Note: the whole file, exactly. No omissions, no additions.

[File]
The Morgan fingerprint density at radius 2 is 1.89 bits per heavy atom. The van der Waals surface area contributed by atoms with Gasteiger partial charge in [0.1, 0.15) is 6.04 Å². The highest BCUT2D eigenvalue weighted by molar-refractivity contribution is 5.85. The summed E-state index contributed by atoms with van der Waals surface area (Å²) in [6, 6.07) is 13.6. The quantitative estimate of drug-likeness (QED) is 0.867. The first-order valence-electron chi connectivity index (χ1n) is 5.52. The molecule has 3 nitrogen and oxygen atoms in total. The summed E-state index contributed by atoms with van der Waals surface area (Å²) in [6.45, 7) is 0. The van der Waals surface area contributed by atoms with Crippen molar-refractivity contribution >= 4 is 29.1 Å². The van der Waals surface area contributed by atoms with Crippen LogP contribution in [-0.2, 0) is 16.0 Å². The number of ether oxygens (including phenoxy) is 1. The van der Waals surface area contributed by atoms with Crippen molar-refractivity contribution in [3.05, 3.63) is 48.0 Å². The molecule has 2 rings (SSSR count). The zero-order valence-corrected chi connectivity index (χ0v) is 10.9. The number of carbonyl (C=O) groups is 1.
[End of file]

The Morgan fingerprint density at radius 2 is 1.89 bits per heavy atom. The van der Waals surface area contributed by atoms with Gasteiger partial charge in [0.1, 0.15) is 6.04 Å². The highest BCUT2D eigenvalue weighted by molar-refractivity contribution is 5.85. The summed E-state index contributed by atoms with van der Waals surface area (Å²) in [6, 6.07) is 13.6. The quantitative estimate of drug-likeness (QED) is 0.867. The first-order valence-electron chi connectivity index (χ1n) is 5.52. The molecule has 3 nitrogen and oxygen atoms in total. The summed E-state index contributed by atoms with van der Waals surface area (Å²) in [6.45, 7) is 0. The van der Waals surface area contributed by atoms with Crippen molar-refractivity contribution >= 4 is 29.1 Å². The van der Waals surface area contributed by atoms with Crippen LogP contribution in [-0.2, 0) is 16.0 Å². The number of ether oxygens (including phenoxy) is 1. The van der Waals surface area contributed by atoms with Crippen molar-refractivity contribution in [3.05, 3.63) is 48.0 Å². The molecule has 2 rings (SSSR count). The zero-order valence-corrected chi connectivity index (χ0v) is 10.9. The number of carbonyl (C=O) groups is 1.